The Penguin/Nygma plot line continues to an interesting ending, but one we’ve seen before. And I think that’s some of my issues of the series and this particular season, it’s things I feel like I’ve seen. Jerome evokes past performances with a swirling plot around him that feels lifted directly from comics. Penguin’s result here is something we’ve seen already. Cor Michael Smith as Nygma for some reason channels Nolan’s Batman with a raspy voice that makes a case he could take on the role in the films.

There’s also the ADD like plotting. Selina is absent this episode. Ivy has disappeared. But, the Court of Owls are back setting up the next story arc in a season that can’t stay focused on one or two things for too long.

We’ll see what type of show we get when the series returns in a few months. I hope during the break things might have been retooled some to figure out the “vision” of a show that feels like it has too many cooks, too many ideas, and not enough adults to keep it focused.

Overall Rating: 6.15

TV Review: Gotham S3E13 Mad City: Smile Like You Mean It

season_3_posterOn the run from Gordon and Bullock, Dwight tries to revive Jerome and, in turn, activates his acolytes around Gotham City. Meanwhile, Selina’s mom’s intentions in Gotham are revealed, and the power play between Penguin and Nygma escalates as Barbara’s plans are set in place.

Gotham is interesting as the return of Jerome is the focus of the episode. The episode has definitely taken its inspiration from Batman comics with individuals being inspired by the Joker, in this case the proto-Joker in Jerome. The laughing is there. The clown-ish make-up is there. It follows some of the comics and it’s a mixed bag as far as how much it works.

There’s something fun about David Dastmalchian’s Dwight who was a Joker acolyte in The Dark Knight. We learn how he’s reviving people, but things are still a bit muddled as to why folks have fallen for Jerome. There’s some explanation by other characters, but it really just falls into “he opened our eyes.” It’s as generic as generic can be.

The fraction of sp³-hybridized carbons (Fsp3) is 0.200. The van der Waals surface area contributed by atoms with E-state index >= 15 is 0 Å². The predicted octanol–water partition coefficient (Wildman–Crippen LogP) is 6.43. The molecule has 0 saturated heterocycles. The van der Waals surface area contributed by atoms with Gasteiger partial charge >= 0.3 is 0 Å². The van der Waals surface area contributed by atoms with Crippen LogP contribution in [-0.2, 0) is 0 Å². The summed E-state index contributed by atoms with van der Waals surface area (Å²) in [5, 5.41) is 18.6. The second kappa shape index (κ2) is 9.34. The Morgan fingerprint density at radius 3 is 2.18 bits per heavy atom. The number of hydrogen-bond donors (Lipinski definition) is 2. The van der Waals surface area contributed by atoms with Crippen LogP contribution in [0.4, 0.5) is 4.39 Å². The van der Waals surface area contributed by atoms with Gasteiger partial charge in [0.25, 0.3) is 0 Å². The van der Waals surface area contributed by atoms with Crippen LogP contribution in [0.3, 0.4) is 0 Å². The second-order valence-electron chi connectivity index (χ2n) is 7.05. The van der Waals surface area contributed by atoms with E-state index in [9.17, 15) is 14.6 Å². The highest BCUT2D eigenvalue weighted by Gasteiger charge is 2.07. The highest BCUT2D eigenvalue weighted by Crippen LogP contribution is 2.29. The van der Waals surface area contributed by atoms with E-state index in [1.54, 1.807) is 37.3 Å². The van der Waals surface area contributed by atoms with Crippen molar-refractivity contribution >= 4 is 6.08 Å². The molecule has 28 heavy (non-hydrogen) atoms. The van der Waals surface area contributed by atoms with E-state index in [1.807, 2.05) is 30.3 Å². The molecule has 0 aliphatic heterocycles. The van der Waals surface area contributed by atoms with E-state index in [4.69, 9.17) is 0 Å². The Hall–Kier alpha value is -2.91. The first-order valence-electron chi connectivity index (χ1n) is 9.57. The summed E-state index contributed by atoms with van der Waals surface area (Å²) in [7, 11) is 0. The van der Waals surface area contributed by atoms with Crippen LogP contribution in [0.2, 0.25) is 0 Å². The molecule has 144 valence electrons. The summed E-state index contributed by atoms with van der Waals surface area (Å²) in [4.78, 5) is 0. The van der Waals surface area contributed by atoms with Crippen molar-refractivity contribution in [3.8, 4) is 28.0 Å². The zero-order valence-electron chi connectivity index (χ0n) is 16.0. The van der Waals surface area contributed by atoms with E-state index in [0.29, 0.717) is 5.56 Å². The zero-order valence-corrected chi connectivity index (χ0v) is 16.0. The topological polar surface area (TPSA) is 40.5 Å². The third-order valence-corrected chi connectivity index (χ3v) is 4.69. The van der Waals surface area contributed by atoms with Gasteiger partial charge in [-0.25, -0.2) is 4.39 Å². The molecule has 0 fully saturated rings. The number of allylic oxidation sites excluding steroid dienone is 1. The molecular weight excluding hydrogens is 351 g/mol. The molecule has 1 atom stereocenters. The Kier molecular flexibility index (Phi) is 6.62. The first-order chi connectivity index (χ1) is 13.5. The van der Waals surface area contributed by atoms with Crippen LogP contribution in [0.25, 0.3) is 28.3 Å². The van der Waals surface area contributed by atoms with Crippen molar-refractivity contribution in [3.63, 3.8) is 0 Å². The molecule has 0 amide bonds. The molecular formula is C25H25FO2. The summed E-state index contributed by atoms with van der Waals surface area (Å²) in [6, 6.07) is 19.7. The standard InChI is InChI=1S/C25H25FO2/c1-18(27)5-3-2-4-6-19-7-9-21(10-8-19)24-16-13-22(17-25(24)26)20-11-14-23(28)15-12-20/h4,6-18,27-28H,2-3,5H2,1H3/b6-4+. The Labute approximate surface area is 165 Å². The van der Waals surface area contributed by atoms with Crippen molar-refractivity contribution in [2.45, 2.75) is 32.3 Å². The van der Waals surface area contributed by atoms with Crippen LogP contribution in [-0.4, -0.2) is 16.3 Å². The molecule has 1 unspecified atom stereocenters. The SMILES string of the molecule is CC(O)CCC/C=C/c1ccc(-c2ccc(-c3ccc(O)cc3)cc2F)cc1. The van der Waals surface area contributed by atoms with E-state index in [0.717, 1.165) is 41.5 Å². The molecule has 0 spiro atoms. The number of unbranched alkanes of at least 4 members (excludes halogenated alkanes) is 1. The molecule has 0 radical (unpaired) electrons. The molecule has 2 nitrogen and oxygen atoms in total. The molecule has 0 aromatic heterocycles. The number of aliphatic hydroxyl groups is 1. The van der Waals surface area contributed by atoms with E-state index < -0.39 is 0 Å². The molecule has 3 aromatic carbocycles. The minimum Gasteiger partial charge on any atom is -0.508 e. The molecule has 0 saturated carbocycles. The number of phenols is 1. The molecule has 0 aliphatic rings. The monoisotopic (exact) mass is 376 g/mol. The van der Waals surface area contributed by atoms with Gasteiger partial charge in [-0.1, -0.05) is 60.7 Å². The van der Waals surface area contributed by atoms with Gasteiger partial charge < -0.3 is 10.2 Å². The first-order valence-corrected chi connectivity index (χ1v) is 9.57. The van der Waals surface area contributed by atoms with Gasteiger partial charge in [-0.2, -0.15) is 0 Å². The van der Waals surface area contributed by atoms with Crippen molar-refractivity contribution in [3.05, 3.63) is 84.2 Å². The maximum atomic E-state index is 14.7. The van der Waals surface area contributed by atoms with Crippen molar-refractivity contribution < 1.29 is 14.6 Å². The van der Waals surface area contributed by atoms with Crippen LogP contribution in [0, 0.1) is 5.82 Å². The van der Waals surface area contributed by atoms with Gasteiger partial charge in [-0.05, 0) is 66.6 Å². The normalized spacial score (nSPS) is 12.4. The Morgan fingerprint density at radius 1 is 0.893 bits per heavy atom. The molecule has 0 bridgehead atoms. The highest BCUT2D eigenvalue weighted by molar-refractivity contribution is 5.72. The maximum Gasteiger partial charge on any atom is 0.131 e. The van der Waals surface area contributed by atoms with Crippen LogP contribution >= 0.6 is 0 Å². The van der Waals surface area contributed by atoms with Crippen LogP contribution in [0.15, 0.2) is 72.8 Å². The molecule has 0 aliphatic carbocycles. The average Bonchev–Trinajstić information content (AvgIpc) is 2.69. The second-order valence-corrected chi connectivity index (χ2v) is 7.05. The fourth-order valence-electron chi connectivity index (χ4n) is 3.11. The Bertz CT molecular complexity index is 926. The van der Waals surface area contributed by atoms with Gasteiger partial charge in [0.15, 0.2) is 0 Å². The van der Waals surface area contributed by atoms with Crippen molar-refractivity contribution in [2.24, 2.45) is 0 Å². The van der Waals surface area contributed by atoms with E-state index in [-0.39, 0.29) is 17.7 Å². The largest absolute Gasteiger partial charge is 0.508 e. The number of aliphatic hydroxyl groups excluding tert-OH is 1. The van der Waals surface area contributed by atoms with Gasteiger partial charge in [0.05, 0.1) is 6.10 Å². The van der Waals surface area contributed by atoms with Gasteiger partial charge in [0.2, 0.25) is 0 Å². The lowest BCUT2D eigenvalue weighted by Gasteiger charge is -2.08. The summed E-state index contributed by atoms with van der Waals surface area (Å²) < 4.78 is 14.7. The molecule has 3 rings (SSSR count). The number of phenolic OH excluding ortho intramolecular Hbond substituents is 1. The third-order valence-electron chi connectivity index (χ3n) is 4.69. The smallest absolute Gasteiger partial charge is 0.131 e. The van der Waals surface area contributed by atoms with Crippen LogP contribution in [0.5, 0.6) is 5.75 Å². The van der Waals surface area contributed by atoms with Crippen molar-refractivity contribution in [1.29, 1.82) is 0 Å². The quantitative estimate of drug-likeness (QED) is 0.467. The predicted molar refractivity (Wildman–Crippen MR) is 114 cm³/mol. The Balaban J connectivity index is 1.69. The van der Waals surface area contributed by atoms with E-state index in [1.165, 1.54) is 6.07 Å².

Cameron Monaghan as Jerome, the proto-Joker, is at times great and at times boring. Monaghan feels like he’s channeling Ledger, Nicholson, and even Hamill in some ways never quite making the character his own.

The “not making it his own” comes to this Joker’s design too which feels like a mix between comic artist Greg Capullo’s take on the Joker mixed with the Joker’s Daughter. It’s interesting, but doesn’t quite work for me.

The situation itself involving Jerome is again all over the place in tone mixing in Schumacher and Nolan evoking Batman movies of the past. The series needs to choose a style and tone and just go with it.

There’s another story too as Penguin’s world is twisted and a gang war heats up. This is the strongest part of the series and episode and if the show just focused on this, it’d be all the more stronger.

The episode also deals with Gordon and Thompkins’ relationship which at this point feels utterly silly and boring as it also resolves Selina mother’s story. That final story seems to end and does so in a way that makes me question the inclusion of it other than to give something for Selina and Bruce to do.

The episode packs in a lot and continues to be all over the place in tone and look and content. A more focused series would boost it overall because right now it’s trying to do too much and does it all not well enough.

Overall Rating: 6.55